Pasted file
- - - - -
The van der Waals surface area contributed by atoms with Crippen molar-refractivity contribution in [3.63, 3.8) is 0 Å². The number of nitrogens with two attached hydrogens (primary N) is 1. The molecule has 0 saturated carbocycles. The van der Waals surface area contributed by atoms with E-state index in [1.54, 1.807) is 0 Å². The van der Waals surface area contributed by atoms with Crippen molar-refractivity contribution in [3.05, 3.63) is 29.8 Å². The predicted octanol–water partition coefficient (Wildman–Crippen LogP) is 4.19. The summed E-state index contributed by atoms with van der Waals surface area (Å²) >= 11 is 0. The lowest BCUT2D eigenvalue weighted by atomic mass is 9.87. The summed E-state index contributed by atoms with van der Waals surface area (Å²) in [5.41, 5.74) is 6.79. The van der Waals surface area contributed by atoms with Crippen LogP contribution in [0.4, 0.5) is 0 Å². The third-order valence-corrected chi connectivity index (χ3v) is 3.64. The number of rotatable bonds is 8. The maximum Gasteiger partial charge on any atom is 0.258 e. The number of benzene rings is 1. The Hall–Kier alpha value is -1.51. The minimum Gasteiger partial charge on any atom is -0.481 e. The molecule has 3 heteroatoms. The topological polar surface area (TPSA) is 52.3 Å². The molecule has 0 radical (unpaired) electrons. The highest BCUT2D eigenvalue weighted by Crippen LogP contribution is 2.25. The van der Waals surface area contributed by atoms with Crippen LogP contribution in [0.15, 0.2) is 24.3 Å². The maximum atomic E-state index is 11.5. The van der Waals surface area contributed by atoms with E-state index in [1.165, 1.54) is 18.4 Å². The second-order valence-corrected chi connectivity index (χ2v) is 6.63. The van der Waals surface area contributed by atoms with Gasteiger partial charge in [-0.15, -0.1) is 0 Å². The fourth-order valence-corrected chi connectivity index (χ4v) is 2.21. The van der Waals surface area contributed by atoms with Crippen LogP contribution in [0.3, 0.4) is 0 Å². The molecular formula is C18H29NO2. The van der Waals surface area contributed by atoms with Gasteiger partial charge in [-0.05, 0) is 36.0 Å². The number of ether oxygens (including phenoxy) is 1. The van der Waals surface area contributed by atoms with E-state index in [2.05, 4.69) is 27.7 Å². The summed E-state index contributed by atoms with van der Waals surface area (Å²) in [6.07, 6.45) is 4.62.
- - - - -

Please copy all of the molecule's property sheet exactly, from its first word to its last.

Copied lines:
The van der Waals surface area contributed by atoms with Crippen molar-refractivity contribution in [3.63, 3.8) is 0 Å². The number of nitrogens with two attached hydrogens (primary N) is 1. The molecule has 0 saturated carbocycles. The van der Waals surface area contributed by atoms with E-state index in [1.54, 1.807) is 0 Å². The van der Waals surface area contributed by atoms with Crippen molar-refractivity contribution in [3.05, 3.63) is 29.8 Å². The predicted octanol–water partition coefficient (Wildman–Crippen LogP) is 4.19. The summed E-state index contributed by atoms with van der Waals surface area (Å²) >= 11 is 0. The lowest BCUT2D eigenvalue weighted by atomic mass is 9.87. The summed E-state index contributed by atoms with van der Waals surface area (Å²) in [5.41, 5.74) is 6.79. The van der Waals surface area contributed by atoms with Crippen LogP contribution in [0.4, 0.5) is 0 Å². The third-order valence-corrected chi connectivity index (χ3v) is 3.64. The number of rotatable bonds is 8. The maximum Gasteiger partial charge on any atom is 0.258 e. The number of benzene rings is 1. The Hall–Kier alpha value is -1.51. The minimum Gasteiger partial charge on any atom is -0.481 e. The molecule has 3 heteroatoms. The topological polar surface area (TPSA) is 52.3 Å². The molecule has 0 radical (unpaired) electrons. The highest BCUT2D eigenvalue weighted by Crippen LogP contribution is 2.25. The van der Waals surface area contributed by atoms with Crippen LogP contribution in [0.15, 0.2) is 24.3 Å². The maximum atomic E-state index is 11.5. The van der Waals surface area contributed by atoms with E-state index in [1.165, 1.54) is 18.4 Å². The second-order valence-corrected chi connectivity index (χ2v) is 6.63. The van der Waals surface area contributed by atoms with Gasteiger partial charge in [-0.15, -0.1) is 0 Å². The fourth-order valence-corrected chi connectivity index (χ4v) is 2.21. The van der Waals surface area contributed by atoms with Crippen LogP contribution in [0.3, 0.4) is 0 Å². The molecular formula is C18H29NO2. The van der Waals surface area contributed by atoms with Gasteiger partial charge in [-0.05, 0) is 36.0 Å². The number of ether oxygens (including phenoxy) is 1. The van der Waals surface area contributed by atoms with E-state index in [2.05, 4.69) is 27.7 Å². The summed E-state index contributed by atoms with van der Waals surface area (Å²) in [6.07, 6.45) is 4.62.